I’ve been organizing in Black and brown communities in New York State for 13 years. The biggest issue I hear again and again from these communities: housing.
Let me tell you from experience: racism is deeply ingrained in our housing systems. Even though it has changed forms, it certainly didn’t end in 1968 with the Fair Housing Act. But this year, the New York City Council has a tremendous opportunity to redress decades of state-sanctioned discrimination and racism with the Fair Chance for Housing Act.
Let me take a step back. There are two parallel tales we all know, but we don’t always see how they’re still connected to this day: the tale of redlining and the tale of mass incarceration.
In the 1930s, the federal Home Owners’ Loan Corporation drew maps of thousands of U.S. cities. Neighborhoods with large numbers of Black and immigrant households were colored bright red, indicating that prospective lenders should not invest. This made it nearly impossible for Black families and other redlined residents to purchase homes and build wealth. Although redlining and race-based housing discrimination were officially outlawed in 1968 when the Fair Housing Act was passed, its legacy and impact on Black families persist in the segregation of our cities and the continued disinvestment in Black neighborhoods.
Just as redlining was prohibited, we began to see the rise of mass incarceration in the 1970s. Unsurprisingly, redlined neighborhoods were the first to be policed and incarcerated. We all know that our mass policing, arrest, and incarceration policies have disproportionately targeted communities of color, without actually making us any safer. As a result, 80 percent of New York City residents with a conviction today are Black or Latinx. Let me say that again: 80 percent.
Today, landlords can no longer discriminate against people based on their race. But they can discriminate based on past convictions, which continues to push our Black and brown neighbors out of safe and stable housing. They do this under the guise of public safety. But we have to ask ourselves: does denying people access to housing make anyone safer?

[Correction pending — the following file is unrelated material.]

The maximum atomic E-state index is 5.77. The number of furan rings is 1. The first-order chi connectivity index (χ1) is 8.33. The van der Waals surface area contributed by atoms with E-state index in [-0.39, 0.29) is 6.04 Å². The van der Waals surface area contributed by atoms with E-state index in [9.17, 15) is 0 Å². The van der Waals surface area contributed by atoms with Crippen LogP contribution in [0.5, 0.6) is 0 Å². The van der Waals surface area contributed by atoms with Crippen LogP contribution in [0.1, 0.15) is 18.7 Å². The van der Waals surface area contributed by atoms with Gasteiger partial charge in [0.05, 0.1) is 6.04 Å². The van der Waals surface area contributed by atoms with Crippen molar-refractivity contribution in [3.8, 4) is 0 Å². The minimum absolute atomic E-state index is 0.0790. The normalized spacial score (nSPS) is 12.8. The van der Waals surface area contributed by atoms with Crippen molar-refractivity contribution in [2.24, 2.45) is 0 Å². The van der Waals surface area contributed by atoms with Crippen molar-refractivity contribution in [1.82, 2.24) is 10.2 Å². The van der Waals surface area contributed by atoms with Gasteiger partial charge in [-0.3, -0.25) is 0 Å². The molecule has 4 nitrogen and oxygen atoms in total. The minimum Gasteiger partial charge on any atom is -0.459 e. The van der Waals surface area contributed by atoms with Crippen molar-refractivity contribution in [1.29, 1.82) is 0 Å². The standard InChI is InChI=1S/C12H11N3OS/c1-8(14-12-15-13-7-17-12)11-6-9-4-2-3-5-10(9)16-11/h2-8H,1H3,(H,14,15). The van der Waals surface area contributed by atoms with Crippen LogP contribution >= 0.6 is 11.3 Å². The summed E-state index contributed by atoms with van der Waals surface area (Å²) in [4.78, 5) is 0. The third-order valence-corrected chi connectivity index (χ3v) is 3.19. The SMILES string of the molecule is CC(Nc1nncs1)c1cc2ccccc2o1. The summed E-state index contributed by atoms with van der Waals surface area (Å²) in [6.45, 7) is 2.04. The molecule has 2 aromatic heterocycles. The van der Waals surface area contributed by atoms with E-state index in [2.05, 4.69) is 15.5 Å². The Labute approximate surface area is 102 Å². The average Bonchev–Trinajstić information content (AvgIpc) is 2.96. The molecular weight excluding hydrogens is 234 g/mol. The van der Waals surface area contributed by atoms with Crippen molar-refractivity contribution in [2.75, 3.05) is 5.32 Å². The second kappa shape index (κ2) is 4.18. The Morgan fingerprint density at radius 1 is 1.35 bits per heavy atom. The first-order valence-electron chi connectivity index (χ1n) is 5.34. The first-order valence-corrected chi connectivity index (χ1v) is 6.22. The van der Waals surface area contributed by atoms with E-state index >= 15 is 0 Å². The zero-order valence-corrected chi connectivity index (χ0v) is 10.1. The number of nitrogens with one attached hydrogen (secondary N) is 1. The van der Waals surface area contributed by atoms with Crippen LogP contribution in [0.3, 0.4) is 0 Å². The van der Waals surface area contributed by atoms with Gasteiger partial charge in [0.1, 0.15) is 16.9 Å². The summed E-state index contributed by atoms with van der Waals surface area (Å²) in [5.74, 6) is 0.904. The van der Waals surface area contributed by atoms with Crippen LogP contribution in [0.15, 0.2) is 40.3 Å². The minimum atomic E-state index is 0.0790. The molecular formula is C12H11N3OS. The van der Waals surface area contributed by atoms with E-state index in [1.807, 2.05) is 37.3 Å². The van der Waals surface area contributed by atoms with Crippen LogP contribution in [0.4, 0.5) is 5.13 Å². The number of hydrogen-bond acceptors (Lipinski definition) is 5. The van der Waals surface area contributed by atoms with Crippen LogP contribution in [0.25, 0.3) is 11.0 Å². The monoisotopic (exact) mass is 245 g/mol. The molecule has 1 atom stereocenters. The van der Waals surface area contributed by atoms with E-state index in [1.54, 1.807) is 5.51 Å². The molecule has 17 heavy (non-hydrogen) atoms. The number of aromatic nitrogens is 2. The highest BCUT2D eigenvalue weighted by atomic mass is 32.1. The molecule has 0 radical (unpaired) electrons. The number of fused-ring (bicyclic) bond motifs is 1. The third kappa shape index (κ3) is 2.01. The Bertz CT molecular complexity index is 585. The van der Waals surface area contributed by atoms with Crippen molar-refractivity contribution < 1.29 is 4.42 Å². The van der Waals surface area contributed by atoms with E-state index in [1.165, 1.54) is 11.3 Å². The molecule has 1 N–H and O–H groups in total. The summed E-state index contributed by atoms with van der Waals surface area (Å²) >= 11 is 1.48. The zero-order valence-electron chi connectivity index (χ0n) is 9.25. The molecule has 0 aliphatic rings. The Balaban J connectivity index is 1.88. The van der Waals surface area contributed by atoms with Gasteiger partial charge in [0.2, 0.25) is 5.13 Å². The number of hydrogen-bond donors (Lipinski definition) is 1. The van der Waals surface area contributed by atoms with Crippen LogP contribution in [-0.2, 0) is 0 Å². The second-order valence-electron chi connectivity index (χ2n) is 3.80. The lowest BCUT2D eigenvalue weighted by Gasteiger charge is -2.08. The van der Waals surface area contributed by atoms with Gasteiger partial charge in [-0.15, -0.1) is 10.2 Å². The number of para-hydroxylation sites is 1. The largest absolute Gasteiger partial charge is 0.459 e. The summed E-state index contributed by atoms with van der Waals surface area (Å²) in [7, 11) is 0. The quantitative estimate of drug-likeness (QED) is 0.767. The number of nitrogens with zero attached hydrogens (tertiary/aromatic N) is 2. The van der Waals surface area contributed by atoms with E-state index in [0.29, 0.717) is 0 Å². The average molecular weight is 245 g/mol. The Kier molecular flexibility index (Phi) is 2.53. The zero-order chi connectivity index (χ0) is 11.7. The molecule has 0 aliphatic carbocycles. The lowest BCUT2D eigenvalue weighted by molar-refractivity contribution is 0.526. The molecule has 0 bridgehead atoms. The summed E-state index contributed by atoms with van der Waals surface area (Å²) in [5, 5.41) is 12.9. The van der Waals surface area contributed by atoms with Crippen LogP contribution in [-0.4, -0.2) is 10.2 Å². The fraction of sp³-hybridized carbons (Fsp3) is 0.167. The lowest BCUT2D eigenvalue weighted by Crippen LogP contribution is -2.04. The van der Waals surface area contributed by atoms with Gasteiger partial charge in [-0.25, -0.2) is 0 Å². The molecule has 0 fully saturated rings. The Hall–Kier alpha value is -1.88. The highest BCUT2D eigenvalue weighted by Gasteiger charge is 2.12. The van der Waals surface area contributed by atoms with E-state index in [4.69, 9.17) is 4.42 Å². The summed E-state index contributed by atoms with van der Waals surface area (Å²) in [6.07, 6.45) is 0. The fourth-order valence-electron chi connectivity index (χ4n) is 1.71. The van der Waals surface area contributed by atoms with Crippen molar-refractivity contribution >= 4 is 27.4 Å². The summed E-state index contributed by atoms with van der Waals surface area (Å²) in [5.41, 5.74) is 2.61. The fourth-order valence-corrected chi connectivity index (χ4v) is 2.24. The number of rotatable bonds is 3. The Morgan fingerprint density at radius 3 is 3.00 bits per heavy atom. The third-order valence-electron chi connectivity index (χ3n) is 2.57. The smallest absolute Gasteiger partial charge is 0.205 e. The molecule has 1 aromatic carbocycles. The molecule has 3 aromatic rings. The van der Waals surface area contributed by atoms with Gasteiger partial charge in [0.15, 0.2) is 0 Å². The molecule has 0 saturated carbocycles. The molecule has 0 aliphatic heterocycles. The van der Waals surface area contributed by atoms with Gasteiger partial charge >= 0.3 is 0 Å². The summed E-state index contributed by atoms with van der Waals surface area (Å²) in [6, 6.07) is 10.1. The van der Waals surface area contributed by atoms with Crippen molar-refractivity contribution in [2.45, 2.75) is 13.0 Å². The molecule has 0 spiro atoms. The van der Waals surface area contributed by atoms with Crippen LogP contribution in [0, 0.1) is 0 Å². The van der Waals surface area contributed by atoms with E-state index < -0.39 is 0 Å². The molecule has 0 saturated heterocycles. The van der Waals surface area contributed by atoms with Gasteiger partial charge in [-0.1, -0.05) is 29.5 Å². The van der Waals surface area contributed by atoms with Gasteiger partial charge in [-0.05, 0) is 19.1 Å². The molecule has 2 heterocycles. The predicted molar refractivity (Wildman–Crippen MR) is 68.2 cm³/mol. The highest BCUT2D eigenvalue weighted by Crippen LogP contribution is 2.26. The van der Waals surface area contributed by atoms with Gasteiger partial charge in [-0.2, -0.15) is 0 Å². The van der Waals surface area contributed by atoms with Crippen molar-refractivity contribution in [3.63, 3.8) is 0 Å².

The New York City Council and the Fair Chance for Housing Campaign have proposed legislation to prohibit housing discrimination on the basis of an arrest record or conviction history. This is a monumental step in addressing our city’s dual legacies of redlining and over-policing of Black and brown communities. Finally, our city can work to right its decades of wrongs.
In response to this proposed legislation, landlords and real estate developers have pushed back, saying that it would have a negative impact on their rental properties and that they are “concerned about liability,” even though the bill explicitly states landlords will not be liable for following its provisions. This response is dangerously similar to opposition to the Fair Housing Act of 1968. Opposition to that act came from the real estate industry, who argued that it placed the “greatest economic burden” on property owners, “invaded the rights to hold and dispose of private property,” and would “hurt business and diminish land values.” This was the real estate industry’s thinly veiled way of saying they didn’t want people of color in their buildings and neighborhoods.
In 2016, the U.S. Department of Housing and Urban Development recognized that “criminal records-based barriers to housing are likely to have a disproportionate impact on minority home seekers.” The reality is this: when we exclude our Black and brown neighbors with convictions from housing under the guise of public safety, we are not making our communities safer. Housing is public safety, plain and simple.
In fact, when 62,000 New York City residents were asked to pick three public safety priorities, they chose affordable housing and reducing homelessness most often.
In over a decade of organizing and talking with New Yorkers, I know we share the same goal: safe, housed communities. For generations, our government has passed laws and implemented policies that draw us out of the housing market, disinvest in our neighborhoods, and police us without making us safer. With the Fair Chance for Housing Act, we can stand up against racism and reclaim our right to housing.
Juanita O. Lewis is the Executive Director of Community Voices Heard, a member-led, multi-racial organization principally composed of women of color and low-income families in New York State.